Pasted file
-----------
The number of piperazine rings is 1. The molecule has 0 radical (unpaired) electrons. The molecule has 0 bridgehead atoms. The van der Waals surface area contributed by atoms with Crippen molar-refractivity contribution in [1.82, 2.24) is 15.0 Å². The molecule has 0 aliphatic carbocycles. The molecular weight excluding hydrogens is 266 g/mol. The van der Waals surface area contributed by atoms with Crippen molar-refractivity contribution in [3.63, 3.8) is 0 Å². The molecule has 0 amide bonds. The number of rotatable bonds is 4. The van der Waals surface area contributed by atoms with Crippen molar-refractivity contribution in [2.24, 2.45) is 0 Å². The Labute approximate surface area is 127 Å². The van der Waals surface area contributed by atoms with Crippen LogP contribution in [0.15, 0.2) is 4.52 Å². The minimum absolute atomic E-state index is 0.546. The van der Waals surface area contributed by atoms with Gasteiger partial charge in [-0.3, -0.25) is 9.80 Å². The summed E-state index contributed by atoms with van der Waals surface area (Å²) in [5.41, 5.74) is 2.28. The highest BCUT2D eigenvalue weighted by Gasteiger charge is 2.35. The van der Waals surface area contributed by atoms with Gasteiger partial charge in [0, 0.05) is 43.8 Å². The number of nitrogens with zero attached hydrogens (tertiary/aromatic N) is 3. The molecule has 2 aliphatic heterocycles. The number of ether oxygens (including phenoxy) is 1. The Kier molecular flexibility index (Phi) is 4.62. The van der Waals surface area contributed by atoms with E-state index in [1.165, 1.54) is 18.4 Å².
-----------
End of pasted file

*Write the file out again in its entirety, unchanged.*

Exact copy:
The number of piperazine rings is 1. The molecule has 0 radical (unpaired) electrons. The molecule has 0 bridgehead atoms. The van der Waals surface area contributed by atoms with Crippen molar-refractivity contribution in [1.82, 2.24) is 15.0 Å². The molecule has 0 aliphatic carbocycles. The molecular weight excluding hydrogens is 266 g/mol. The van der Waals surface area contributed by atoms with Crippen molar-refractivity contribution in [3.63, 3.8) is 0 Å². The molecule has 0 amide bonds. The number of rotatable bonds is 4. The van der Waals surface area contributed by atoms with Crippen molar-refractivity contribution in [2.24, 2.45) is 0 Å². The Labute approximate surface area is 127 Å². The van der Waals surface area contributed by atoms with Crippen LogP contribution in [0.15, 0.2) is 4.52 Å². The minimum absolute atomic E-state index is 0.546. The van der Waals surface area contributed by atoms with Gasteiger partial charge in [-0.3, -0.25) is 9.80 Å². The summed E-state index contributed by atoms with van der Waals surface area (Å²) in [5.41, 5.74) is 2.28. The highest BCUT2D eigenvalue weighted by Gasteiger charge is 2.35. The van der Waals surface area contributed by atoms with Gasteiger partial charge in [0, 0.05) is 43.8 Å². The number of nitrogens with zero attached hydrogens (tertiary/aromatic N) is 3. The molecule has 2 aliphatic heterocycles. The number of ether oxygens (including phenoxy) is 1. The Kier molecular flexibility index (Phi) is 4.62. The van der Waals surface area contributed by atoms with E-state index in [1.165, 1.54) is 18.4 Å².